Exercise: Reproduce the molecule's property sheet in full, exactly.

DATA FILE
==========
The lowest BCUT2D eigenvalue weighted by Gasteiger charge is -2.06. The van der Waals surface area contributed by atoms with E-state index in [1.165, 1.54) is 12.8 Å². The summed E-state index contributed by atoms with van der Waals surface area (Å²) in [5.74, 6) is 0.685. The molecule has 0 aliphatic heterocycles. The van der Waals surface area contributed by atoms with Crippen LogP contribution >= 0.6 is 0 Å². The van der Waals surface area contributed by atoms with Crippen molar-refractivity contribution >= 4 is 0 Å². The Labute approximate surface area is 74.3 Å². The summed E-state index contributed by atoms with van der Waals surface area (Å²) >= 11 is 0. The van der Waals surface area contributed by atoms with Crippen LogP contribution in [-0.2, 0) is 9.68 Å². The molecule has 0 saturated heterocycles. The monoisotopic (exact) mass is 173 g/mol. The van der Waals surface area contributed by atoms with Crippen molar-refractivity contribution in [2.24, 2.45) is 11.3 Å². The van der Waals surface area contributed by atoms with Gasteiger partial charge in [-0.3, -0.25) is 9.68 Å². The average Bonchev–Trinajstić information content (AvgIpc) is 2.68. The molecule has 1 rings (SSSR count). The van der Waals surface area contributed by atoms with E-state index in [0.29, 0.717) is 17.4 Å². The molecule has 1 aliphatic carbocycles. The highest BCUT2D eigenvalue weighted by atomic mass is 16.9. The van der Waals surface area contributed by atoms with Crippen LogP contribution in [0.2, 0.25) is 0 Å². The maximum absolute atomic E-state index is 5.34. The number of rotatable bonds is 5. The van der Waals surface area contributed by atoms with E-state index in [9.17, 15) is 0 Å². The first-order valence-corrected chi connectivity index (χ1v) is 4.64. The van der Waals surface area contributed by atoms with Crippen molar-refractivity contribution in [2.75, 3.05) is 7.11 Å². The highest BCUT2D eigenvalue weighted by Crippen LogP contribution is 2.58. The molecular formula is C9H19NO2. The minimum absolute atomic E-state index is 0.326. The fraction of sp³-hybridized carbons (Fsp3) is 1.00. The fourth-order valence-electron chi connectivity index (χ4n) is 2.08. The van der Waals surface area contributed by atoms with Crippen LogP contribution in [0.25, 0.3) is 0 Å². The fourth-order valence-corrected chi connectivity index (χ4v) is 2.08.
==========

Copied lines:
The lowest BCUT2D eigenvalue weighted by Gasteiger charge is -2.06. The van der Waals surface area contributed by atoms with E-state index in [1.165, 1.54) is 12.8 Å². The summed E-state index contributed by atoms with van der Waals surface area (Å²) in [5.74, 6) is 0.685. The molecule has 0 aliphatic heterocycles. The van der Waals surface area contributed by atoms with Crippen LogP contribution >= 0.6 is 0 Å². The van der Waals surface area contributed by atoms with Crippen molar-refractivity contribution >= 4 is 0 Å². The Labute approximate surface area is 74.3 Å². The summed E-state index contributed by atoms with van der Waals surface area (Å²) >= 11 is 0. The van der Waals surface area contributed by atoms with Crippen LogP contribution in [-0.2, 0) is 9.68 Å². The molecule has 0 saturated heterocycles. The monoisotopic (exact) mass is 173 g/mol. The van der Waals surface area contributed by atoms with Crippen molar-refractivity contribution in [2.24, 2.45) is 11.3 Å². The van der Waals surface area contributed by atoms with Gasteiger partial charge in [-0.3, -0.25) is 9.68 Å². The average Bonchev–Trinajstić information content (AvgIpc) is 2.68. The molecule has 1 rings (SSSR count). The van der Waals surface area contributed by atoms with E-state index in [0.29, 0.717) is 17.4 Å². The molecule has 1 aliphatic carbocycles. The highest BCUT2D eigenvalue weighted by atomic mass is 16.9. The van der Waals surface area contributed by atoms with Crippen LogP contribution in [0.2, 0.25) is 0 Å². The maximum absolute atomic E-state index is 5.34. The number of rotatable bonds is 5. The van der Waals surface area contributed by atoms with E-state index in [9.17, 15) is 0 Å². The first-order valence-corrected chi connectivity index (χ1v) is 4.64. The van der Waals surface area contributed by atoms with Crippen molar-refractivity contribution in [2.75, 3.05) is 7.11 Å². The highest BCUT2D eigenvalue weighted by Crippen LogP contribution is 2.58. The molecular formula is C9H19NO2. The minimum absolute atomic E-state index is 0.326. The fraction of sp³-hybridized carbons (Fsp3) is 1.00. The fourth-order valence-electron chi connectivity index (χ4n) is 2.08. The van der Waals surface area contributed by atoms with Crippen LogP contribution in [0.25, 0.3) is 0 Å². The fourth-order valence-corrected chi connectivity index (χ4v) is 2.08.